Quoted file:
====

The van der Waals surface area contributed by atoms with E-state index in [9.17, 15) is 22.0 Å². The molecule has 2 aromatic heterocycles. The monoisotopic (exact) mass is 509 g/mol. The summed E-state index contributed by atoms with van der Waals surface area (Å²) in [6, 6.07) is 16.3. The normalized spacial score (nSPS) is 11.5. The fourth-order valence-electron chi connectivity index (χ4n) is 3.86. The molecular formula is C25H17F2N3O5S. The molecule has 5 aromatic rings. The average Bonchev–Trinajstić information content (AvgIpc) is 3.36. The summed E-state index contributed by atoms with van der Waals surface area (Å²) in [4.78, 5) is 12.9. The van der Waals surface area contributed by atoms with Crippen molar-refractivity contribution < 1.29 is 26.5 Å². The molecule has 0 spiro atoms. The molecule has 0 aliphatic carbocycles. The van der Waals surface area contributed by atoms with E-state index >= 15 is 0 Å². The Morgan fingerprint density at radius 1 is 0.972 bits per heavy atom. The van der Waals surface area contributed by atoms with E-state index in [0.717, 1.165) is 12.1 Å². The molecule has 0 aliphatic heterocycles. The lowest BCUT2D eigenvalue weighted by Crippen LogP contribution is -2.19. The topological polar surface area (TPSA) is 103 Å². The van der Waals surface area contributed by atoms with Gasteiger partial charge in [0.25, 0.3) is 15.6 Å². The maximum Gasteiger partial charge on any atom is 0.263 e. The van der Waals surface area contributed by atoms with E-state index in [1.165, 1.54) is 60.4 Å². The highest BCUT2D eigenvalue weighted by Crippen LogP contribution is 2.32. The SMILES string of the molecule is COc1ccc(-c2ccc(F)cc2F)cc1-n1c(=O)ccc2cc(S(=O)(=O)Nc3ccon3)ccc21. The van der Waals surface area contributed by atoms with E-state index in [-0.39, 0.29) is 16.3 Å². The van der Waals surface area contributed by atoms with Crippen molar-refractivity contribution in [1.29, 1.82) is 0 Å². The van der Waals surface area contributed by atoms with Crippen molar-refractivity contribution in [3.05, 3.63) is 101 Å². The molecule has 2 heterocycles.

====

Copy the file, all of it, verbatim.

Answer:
The van der Waals surface area contributed by atoms with E-state index in [9.17, 15) is 22.0 Å². The molecule has 2 aromatic heterocycles. The monoisotopic (exact) mass is 509 g/mol. The summed E-state index contributed by atoms with van der Waals surface area (Å²) in [6, 6.07) is 16.3. The normalized spacial score (nSPS) is 11.5. The fourth-order valence-electron chi connectivity index (χ4n) is 3.86. The molecular formula is C25H17F2N3O5S. The molecule has 5 aromatic rings. The average Bonchev–Trinajstić information content (AvgIpc) is 3.36. The summed E-state index contributed by atoms with van der Waals surface area (Å²) in [4.78, 5) is 12.9. The van der Waals surface area contributed by atoms with Crippen molar-refractivity contribution < 1.29 is 26.5 Å². The molecule has 0 spiro atoms. The molecule has 0 aliphatic carbocycles. The van der Waals surface area contributed by atoms with E-state index >= 15 is 0 Å². The Morgan fingerprint density at radius 1 is 0.972 bits per heavy atom. The van der Waals surface area contributed by atoms with E-state index in [0.717, 1.165) is 12.1 Å². The molecule has 0 aliphatic heterocycles. The lowest BCUT2D eigenvalue weighted by Crippen LogP contribution is -2.19. The topological polar surface area (TPSA) is 103 Å². The van der Waals surface area contributed by atoms with Gasteiger partial charge in [0.25, 0.3) is 15.6 Å². The maximum Gasteiger partial charge on any atom is 0.263 e. The van der Waals surface area contributed by atoms with E-state index in [1.165, 1.54) is 60.4 Å². The highest BCUT2D eigenvalue weighted by Crippen LogP contribution is 2.32. The SMILES string of the molecule is COc1ccc(-c2ccc(F)cc2F)cc1-n1c(=O)ccc2cc(S(=O)(=O)Nc3ccon3)ccc21. The van der Waals surface area contributed by atoms with E-state index in [-0.39, 0.29) is 16.3 Å². The van der Waals surface area contributed by atoms with Crippen molar-refractivity contribution in [1.29, 1.82) is 0 Å². The van der Waals surface area contributed by atoms with Crippen molar-refractivity contribution in [3.05, 3.63) is 101 Å². The molecule has 2 heterocycles.